BWW Interview: Singer/Songwriter Mary McBride on her Music, Humanitarianism, and Upcoming Appearance for Arena Stage's 2018 Gala
As many of you know, Arena Stage's Artistic Director Molly Smith has been very active on a number of national social issues, including LGBT rights and gun control in addition to her exemplary artistic work. In this way, perhaps it's only natural that the headliner at this year's Arena Stage Gala on May 10th is not only a great singer/songwriter, but also an accomplished speaker and humanitarian.
Mary McBride and her band have released four albums - Everything Seemed Alright, By Any Other Name, Every Day Is a Holiday, and The Way Home. Mary received significant acclaim for her performance of "No One's Gonna Love You Like Me" on-screen and on the soundtrack of the Academy Award-winning film Brokeback Mountain. She also performed with Elton John for the 35th Anniversary Concert of "Goodbye Yellow Brick Road." Since 2011, Mary has served as a Cultural Envoy for the U.S. Department of State, and has performed with her band in more than thirty countries, including Saudi Arabia, Pakistan, Vietnam, Indonesia, Afghanistan, and Russia.
Mary and her band members (John Kengla on guitars, Jon Spurney on keyboards, Greg Beshers on bass, and Mark Stepro on drums ) have also performed thousands of live shows and have collaborated, performed or toured with Blondie, Chubby Checker, Clarence Gatemouth Brown, Cyndi Lauper, Delbert McClinton, Jerry Lee Lewis, Joe Cocker, John Prine, Koko Taylor, LL Cool J, Lou Reed, Marcia Ball, Rufus Wainwright, Maria Muldaur, Natalie Merchant, Patti Smith, Mavis Staples, Philip Glass, Ray Davies, Son Volt, Sugarhill Gang, B52s, Indigo Girls, Tony Joe White, and Ziggy Marley.
Her contributions go beyond playing music, however.
Mary is the founder of The Home Tour, which uses live music to enrich lives, inspire and connect people, and engage communities around the world. The Home Tour assembles local and nationally recognized musicians to perform for - and with - residents in communities that do not have access to live music. These include long-term health care centers, homeless shelters, orphanages, prisons, supported housing communities, homes for people living with HIV/AIDS, homes for veterans; and homes for people living with mental and physical disabilities. Since its inception in 2010, the Home Tour has partnered with more than 100 social service organizations worldwide; played for tens of thousands of residents; and hosted on stage hundreds of residents from the communities where they have played. The Home Tour goes where most musicians don't, delivering high-energy, high-impact performances and leaving an infrastructure to accommodate ongoing performances by locals and touring bands alike.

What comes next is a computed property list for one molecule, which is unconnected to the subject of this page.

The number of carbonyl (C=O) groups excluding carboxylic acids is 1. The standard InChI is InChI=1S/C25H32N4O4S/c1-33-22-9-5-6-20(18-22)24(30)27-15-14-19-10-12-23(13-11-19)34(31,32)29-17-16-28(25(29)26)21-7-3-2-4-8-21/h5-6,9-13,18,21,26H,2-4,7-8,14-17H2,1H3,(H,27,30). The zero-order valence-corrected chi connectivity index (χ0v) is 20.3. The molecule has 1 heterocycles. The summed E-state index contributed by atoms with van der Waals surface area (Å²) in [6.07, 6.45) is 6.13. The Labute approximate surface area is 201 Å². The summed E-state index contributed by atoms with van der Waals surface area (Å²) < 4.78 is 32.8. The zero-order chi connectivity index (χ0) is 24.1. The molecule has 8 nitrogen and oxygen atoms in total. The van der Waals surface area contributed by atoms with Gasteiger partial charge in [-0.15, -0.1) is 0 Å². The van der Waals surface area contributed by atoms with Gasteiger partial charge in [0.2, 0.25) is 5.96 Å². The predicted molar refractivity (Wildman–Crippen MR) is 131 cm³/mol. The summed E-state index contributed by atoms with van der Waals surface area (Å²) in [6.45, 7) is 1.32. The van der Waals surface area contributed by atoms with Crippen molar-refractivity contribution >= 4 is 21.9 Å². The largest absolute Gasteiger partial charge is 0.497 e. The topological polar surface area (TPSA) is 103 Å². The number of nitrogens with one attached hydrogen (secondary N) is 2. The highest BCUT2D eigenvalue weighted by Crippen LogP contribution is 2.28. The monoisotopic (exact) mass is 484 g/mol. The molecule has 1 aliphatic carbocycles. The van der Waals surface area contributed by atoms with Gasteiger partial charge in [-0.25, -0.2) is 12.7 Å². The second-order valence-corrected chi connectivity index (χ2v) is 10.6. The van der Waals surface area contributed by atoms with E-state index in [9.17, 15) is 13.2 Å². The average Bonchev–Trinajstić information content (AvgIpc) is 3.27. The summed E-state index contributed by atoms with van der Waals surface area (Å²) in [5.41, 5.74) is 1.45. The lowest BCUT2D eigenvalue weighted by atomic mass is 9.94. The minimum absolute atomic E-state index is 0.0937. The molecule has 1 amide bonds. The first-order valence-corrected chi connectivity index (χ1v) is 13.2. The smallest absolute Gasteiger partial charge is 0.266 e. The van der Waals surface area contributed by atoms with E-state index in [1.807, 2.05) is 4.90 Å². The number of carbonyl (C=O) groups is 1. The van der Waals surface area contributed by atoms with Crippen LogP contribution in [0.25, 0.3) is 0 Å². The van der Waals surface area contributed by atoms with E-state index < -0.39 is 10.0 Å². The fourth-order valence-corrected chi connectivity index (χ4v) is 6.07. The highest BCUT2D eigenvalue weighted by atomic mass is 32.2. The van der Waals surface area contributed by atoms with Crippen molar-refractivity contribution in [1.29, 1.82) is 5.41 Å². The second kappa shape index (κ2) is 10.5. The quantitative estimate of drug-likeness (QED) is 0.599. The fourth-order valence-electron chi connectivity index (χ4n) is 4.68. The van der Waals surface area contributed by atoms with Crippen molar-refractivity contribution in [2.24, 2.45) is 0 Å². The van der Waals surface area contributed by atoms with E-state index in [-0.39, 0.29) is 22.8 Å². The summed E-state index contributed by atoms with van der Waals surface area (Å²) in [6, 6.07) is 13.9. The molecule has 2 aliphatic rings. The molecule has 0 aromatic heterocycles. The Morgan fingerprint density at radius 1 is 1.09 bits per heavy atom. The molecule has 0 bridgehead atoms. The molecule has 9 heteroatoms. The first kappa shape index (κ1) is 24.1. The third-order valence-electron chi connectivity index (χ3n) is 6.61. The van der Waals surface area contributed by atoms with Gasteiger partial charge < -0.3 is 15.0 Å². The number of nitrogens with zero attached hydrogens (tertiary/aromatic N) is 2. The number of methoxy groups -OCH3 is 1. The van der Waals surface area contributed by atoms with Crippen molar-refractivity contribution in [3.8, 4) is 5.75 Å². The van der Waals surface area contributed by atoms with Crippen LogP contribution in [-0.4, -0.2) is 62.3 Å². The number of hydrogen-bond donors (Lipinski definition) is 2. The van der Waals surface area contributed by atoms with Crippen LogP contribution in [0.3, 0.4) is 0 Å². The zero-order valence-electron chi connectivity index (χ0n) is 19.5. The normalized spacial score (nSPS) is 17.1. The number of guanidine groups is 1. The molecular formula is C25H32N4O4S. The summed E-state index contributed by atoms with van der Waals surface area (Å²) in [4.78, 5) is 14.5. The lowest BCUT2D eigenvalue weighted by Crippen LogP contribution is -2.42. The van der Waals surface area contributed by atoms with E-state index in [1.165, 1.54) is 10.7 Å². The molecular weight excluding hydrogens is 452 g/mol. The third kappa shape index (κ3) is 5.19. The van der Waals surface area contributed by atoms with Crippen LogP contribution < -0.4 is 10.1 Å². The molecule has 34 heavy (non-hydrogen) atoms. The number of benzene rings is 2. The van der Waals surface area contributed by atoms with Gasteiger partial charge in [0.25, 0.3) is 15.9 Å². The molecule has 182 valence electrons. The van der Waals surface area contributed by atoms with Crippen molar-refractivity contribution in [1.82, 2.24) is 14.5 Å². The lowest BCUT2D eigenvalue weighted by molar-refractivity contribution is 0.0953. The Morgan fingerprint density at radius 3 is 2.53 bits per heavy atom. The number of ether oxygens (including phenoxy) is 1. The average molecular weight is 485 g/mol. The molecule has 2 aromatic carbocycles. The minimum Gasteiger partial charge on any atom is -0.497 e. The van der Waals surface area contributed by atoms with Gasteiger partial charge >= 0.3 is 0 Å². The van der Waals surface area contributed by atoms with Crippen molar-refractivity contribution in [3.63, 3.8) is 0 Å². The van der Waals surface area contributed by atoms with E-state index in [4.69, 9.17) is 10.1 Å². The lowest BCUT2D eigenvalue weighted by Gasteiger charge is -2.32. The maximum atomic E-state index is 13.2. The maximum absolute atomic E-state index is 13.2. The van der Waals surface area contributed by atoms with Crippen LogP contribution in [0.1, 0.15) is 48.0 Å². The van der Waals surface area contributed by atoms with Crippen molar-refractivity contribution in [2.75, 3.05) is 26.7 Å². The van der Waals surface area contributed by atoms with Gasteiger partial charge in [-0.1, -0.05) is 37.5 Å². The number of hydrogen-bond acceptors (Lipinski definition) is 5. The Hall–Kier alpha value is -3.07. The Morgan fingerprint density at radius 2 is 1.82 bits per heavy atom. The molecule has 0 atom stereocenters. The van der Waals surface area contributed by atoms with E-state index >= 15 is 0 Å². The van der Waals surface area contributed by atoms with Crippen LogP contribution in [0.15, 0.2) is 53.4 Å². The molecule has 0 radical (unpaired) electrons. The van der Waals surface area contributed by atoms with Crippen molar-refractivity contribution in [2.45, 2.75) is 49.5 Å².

Prior to founding The Home Tour, Mary also worked with the Institute of International Education to produce a series of multi-national programs, which assembled exceptional university students from more than 40 countries with high profile speakers for a dialogue on political and cultural affairs. During this time, she produced programs in Australia, Brazil, Canada, China, Hong Kong, Europe, India, Indonesia, South Africa, and the United States. Mary was also a Special Programs Producer for The Avon Breast Cancer Crusade, where she conceived and produced The Pink Line Project, a breast cancer awareness program in 30 U.S. markets; as well as the multiple concerts to raise money for the breast cancer cause. Mary was the Co-Executive Producer of The Digital Club Festival, the world's first online music festival featuring more than 200 performers in 40 venues throughout the United States.
Most recently, Mary founded a new not-for-profit organization, The Forum for Cultural Engagement (FCE), which oversees Home Tour programs, and develops international cultural exchange programs in coordination with the U.S. Department of State and private sponsors.